Strategy is the core building block of your solid business foundation that shows you how to get your business from where it is now to where you want it to be. Without good leadership a strategy will, at best, be weak and badly executed.
Research of leadership qualities over the last couple of decades has highlighted common core attributes that great leaders possess. These attributes are grouped under a term called, Emotional Intelligence.
Daniel Goleman popularised the term in 1995 and wrote the first bestselling book on the subject. He’d studied hundreds of companies and found that when he “compared star performers with average ones in senior leadership positions, nearly 90% of the difference in their profiles was attributable to emotional intelligence factors rather than cognitive abilities.”
Those with high emotional intelligence finished first at almost any standard used to measure business success. This stuff is important.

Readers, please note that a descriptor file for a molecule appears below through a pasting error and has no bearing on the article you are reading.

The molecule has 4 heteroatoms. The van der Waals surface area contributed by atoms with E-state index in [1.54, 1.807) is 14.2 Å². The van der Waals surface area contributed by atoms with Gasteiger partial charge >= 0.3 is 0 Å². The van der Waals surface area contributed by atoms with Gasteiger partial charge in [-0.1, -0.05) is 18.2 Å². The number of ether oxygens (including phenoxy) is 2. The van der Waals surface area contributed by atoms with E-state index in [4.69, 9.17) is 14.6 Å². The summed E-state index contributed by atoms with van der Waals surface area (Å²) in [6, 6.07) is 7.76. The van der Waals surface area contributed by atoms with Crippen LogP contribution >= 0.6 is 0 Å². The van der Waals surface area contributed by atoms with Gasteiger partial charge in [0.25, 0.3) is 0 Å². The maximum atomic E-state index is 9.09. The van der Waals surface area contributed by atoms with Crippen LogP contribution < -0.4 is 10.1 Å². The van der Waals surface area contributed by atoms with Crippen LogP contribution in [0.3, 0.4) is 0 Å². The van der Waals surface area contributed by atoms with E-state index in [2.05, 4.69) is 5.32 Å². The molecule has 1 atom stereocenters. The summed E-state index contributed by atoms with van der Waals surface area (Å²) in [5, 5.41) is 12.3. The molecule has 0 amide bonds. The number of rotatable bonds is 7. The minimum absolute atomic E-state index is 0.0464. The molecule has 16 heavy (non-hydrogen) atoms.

Research by Goleman and others like Dr. Martyn Newman, have shown that your emotional intelligence, or EQ (Emotional Quotient), becomes more important than your IQ and your technical acumen, as you move higher up in the management chain.
Of the attributes we are born with and which develop over time, I believe attitude, self-confidence, self-awareness and self-reliance are the cornerstone attributes essential for running a successful business.
If there was a daddy of all attributes, I think this one would be it. This one attribute can fundamentally affect other attributes as well as many skills.
For example, the more positive your attitude is, the more confident, optimistic, and empathetic you become. A positive attitude can give you energy and drive, it can make you more resilient to hardships and it can lift others. A negative attitude can just as easily do the opposite; it can bring you and others down and affect yours and their performance.